|Have you ever sat down to write and found that your mind has gone totally blank? Or you know what you want to say, but there are so many words bouncing around inside your head that you don’t know where to start?
If I try to write without focusing it’s like stepping into an echo chamber with all the usual suspects shouting at once. Sometimes I can write through the hubbub and eventually it settles down, but there are times when the noise takes over. When that happens, the writing stops.
Trying to write through blockages and distractions is no fun. But there is a way to take back control and create some space in your mind so you can focus:
It sounds boring – and hard work! – but mind training could be the key to tapping into the power of your mind.
As a writer, your mind is your most valuable resource. It’s where you get all your best ideas, after all. But you can’t express yourself freely if you have no control over your own mind. And that’s where mind training practice comes in.
Free Your Pen: Mind Training for Writers features a meditation practice designed to help you dissolve the distractions and emotional blocks that can stop you writing. It promotes self-awareness and shuts down the inner critic that causes so many problems while you’re writing – or trying to write.
The technique is based on the Buddhist practice of lojong that uses slogans and meditation to train the mind. The book includes chapters on each of the 59 slogans, plus writing exercises designed to free your pen. Working with these slogans will help you to:
The book is available here, but I’m sharing extracts from all 59 slogans for free on this blog over the coming weeks and months. You can also explore the slogans on the randomiser I created for the book here: Lojong for Writers.
Meanwhile, lets dig a little deeper and discover more about mind training and how it works.
Why Train the Mind?
Many things can block your writing – some come from outside: distractions, time constraints, and other practical concerns, like family and work responsibilities. Other blocks come from within: self-doubt, fears, negative self-talk, emotional blind spots, and physical challenges like insomnia and illness.
External blocks can usually be handled with a little willpower and organisation, but sometimes their true cause is internal. These internal blocks are harder to manage, partly because they’re invisible and are tied up with how you think. I go into more detail on this in the book, but the essence of the problem is this:
A lot of anxiety is triggered by the creative process itself, but there are also fears that come from deep inside you. Although everybody writes for different reasons, the fears that can stop you from writing all spring from the same source: ego.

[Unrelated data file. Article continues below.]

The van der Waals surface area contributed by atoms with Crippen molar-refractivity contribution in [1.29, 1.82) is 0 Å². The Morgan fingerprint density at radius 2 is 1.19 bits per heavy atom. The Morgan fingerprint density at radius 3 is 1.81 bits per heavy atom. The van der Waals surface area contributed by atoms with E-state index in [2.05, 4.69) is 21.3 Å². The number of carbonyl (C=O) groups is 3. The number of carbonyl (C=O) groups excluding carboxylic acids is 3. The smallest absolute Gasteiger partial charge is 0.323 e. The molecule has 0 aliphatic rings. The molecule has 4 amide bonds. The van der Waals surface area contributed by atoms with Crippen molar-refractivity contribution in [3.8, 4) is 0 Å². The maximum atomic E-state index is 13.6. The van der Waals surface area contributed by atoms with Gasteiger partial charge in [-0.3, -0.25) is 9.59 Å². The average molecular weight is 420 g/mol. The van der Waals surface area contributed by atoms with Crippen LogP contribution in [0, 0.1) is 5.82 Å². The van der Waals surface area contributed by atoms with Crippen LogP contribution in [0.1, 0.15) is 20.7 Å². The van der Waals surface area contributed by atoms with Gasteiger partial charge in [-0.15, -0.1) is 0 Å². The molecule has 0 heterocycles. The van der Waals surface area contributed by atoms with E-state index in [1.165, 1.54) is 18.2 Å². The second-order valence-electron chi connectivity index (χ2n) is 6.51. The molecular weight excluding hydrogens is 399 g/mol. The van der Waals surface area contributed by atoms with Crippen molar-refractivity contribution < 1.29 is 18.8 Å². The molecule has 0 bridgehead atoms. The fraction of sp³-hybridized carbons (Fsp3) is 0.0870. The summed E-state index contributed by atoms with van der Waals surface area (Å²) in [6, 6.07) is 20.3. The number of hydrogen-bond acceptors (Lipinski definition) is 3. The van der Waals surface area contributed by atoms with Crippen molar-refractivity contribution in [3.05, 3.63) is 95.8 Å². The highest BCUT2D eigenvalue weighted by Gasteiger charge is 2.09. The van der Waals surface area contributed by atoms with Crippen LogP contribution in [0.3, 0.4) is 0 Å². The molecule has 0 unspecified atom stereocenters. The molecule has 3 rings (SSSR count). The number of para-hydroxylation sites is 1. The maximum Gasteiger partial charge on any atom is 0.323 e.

The ego is the part of your mind that’s constantly telling itself stories about who it thinks you are or who you should be. It’s driven by fear and is the biggest obstacle to your ability to write well. This is because you tend to believe the stories it tells. But they’re not true. They’re just fear talking to itself trying to convince itself that everything will be okay if it can just stay in control.
Needless to say, if your mind is clogged with the fear-based stories of the ego, you’re going to have some trouble writing.
The ego also has a shadow which is created by the fears and doubts in your mind. The shadow is often seen as a repository for all the dark and murky parts of yourself that you don’t like, but it also contains hidden gems. These are your inner gold – your hidden talents and gifts. Both the gold and the darkness contribute to your voice as a writer. But getting to the gold often means digging through layers of fear and self-doubt.
So to write well you need to find a way to hear your own true voice through all the noise and chatter of other people’s voices and expectations, and your own fears, doubts, hopes and dreams. You need to be able to discern the difference between the fearful voices of your ego and the voice of your true Self. And to do that, you need to get to know yourself – all of you, not just the bits you like, but the horrible scary bits too.
Ultimately, mind training is a way to make friends with yourself. You don’t have to be stuck with dysfunctional patterns of thought that block the expression of your deeper Self. You can free yourself from negativity and self-doubt and dissolve your fears – not by forcing them into silence, but by listening and opening to the darker side of yourself with compassion and understanding.
Mind training is about working with your mind in order to open it up to reality so you can be freer. It will take discipline, but it doesn’t have to be hard work. It isn’t about being perfect or always knowing what to do and being in control all the time. That’s the way of the ego.
Mind training is about meeting life on its own terms rather than imposing your beliefs on reality and trying to make life conform to your wishes. It’s about being awake and alive and fully present to your experience, whatever it may bring. Working with the lojong slogans in Free Your Pen: Mind Training for Writers can bring about deep changes in your mind and transform your fears into creative gold dust.
We’ll delve into the slogans soon, but first we need to find out more about the practice of lojong and how it works in: What is Lojong?